Gift1

Aqua set

Aqua cookie jar

Green set3

Green cookie jar

Rather than wrap the presents, I made some little gingham bows from ribbon, stitching them to brown paper bags and then I put the gifts inside.

Gift bags in a row

Gift bag ho, ho, ho

… and with the decorations up and the presents all wrapped, it really is starting to feel a lot like Christmas around here 🙂

Tree decs

Presents

Fairy

Christmas pics 097The little felt Santa in the photo is another present for my God-daughter. His tummy is a cut out circle and the hole is covered over with some see-through netting, so that you can see all the chocolate coins he has gobbled up!  There is an opening at the back of his neck to provide access to the chocolate and for refilling him.

So, as Christmas Day approaches, I will be signing off for a few days, but before I go I want to leave you with the recipe for my little Christmas cookies, which I call ‘Festival Pennies

Ingredients

  • 130g (4.5 oz) chopped hazlenuts
  • 250g (9 oz) unsalted butter, softened
  • 1 large egg yolk
  • 2 tbsp Cointreau
  • 55g (2 oz) caster sugar
  • 55g (2 oz) cornflour
  • 300g (10 oz) plain flour
  • Zest of an orange, finely grated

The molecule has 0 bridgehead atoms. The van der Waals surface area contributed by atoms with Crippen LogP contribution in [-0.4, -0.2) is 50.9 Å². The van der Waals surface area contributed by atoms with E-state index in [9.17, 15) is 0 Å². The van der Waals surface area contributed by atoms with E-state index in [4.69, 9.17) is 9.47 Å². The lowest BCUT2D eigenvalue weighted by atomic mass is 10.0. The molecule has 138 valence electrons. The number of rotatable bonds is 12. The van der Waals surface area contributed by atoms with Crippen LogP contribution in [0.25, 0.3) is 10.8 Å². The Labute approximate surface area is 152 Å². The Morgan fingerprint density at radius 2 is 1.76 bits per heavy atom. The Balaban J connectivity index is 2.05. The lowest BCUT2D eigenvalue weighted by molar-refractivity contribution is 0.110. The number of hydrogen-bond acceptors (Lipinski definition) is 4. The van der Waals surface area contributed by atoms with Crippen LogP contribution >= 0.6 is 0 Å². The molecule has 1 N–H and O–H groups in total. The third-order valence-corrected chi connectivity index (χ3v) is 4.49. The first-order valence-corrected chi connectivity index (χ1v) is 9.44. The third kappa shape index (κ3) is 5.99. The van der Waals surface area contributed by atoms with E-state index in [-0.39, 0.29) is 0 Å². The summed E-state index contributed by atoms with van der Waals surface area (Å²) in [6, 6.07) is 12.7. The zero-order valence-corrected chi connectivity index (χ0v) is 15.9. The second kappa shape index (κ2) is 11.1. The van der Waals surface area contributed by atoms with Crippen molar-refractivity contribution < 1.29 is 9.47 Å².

• Few drops of orange essence
  • Icing sugar

Method

  1. Lightly grease a baking tray and preheat the oven to 180ْC (fan) / 200ْC / 350ْF / Gas mark 6
  2. Cream the butter and sugar
  3. Beat in the egg yolk, Cointreau and orange essence
  4. Stir in the orange zest and the hazlenuts
  5. Sift the flour and cornflour over the mixture and mix with a wooden spoon to a firm dough
  6. Break off small pieces and shape into a ball, then flatten slightly into round ‘pennies’
  7. Cook in the centre of the oven for 12 – 15 minutes (do not brown)
  8. Cool on a wire rack for a few minutes
  9. While still warm (but not hot), roll the cookies in icing sugar and coat generously. I often roll them in the icing sugar a couple of times to give them a good coating. Sift extra icing sugar over the top.

If you don’t have Cointreau or orange essence, you can substitute for brandy and vanilla essence and omit the orange zest. Sometimes, I will also add powdered vanilla pods to the icing sugar to make them a little extra special!

Now all that remains is for me to wish you and your loved ones the happiest of Christmas times.  Thank you all so much for your visits here, for all your lovely comments and support over this past year and to all who have bought my patterns.

Merry Christmas and a Happy New Year to each and every one of you!   Natalie x

Snowman

zakka inspired gift set

With Christmas just around the corner, I have been putting some thought into what little fabric gifts I can make for friends and family this year.

Every year, I make Christmas cookies for the girls at work and last year I made some wee fabric gift bags to put them in

Gift bag template can be found here

Gift bag template can be found here

This Christmas I want to give the girls a little something to go with the usual cookies and I have been wondering what it might be. Every time I think of an idea, I have been jotting it down on a yellow sticky note and pinning it to the notice board in my sewing room.